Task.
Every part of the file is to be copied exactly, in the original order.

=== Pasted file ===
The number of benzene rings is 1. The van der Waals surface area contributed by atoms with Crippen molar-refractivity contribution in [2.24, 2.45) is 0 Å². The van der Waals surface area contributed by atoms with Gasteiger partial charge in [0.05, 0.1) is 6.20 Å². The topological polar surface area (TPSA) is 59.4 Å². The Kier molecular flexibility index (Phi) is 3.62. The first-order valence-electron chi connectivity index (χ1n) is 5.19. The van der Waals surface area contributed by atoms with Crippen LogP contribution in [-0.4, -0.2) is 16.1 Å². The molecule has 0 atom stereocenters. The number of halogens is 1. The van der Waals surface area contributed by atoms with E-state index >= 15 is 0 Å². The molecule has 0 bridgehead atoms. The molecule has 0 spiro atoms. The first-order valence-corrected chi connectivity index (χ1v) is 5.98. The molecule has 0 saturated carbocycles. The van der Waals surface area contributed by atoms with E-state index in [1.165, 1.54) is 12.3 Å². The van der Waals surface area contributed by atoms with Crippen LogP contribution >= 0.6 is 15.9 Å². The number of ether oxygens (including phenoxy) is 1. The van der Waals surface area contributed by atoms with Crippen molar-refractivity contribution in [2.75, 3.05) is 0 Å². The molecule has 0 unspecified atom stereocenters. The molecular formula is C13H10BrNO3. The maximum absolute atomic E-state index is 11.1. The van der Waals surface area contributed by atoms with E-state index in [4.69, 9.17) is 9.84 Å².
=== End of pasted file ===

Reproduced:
The number of benzene rings is 1. The van der Waals surface area contributed by atoms with Crippen molar-refractivity contribution in [2.24, 2.45) is 0 Å². The van der Waals surface area contributed by atoms with Gasteiger partial charge in [0.05, 0.1) is 6.20 Å². The topological polar surface area (TPSA) is 59.4 Å². The Kier molecular flexibility index (Phi) is 3.62. The first-order valence-electron chi connectivity index (χ1n) is 5.19. The van der Waals surface area contributed by atoms with Crippen LogP contribution in [-0.4, -0.2) is 16.1 Å². The molecule has 0 atom stereocenters. The number of halogens is 1. The van der Waals surface area contributed by atoms with E-state index >= 15 is 0 Å². The molecule has 0 bridgehead atoms. The molecule has 0 spiro atoms. The first-order valence-corrected chi connectivity index (χ1v) is 5.98. The molecule has 0 saturated carbocycles. The van der Waals surface area contributed by atoms with E-state index in [1.165, 1.54) is 12.3 Å². The van der Waals surface area contributed by atoms with Crippen LogP contribution >= 0.6 is 15.9 Å². The number of ether oxygens (including phenoxy) is 1. The van der Waals surface area contributed by atoms with Crippen molar-refractivity contribution in [2.75, 3.05) is 0 Å². The molecule has 0 unspecified atom stereocenters. The molecular formula is C13H10BrNO3. The maximum absolute atomic E-state index is 11.1. The van der Waals surface area contributed by atoms with E-state index in [4.69, 9.17) is 9.84 Å².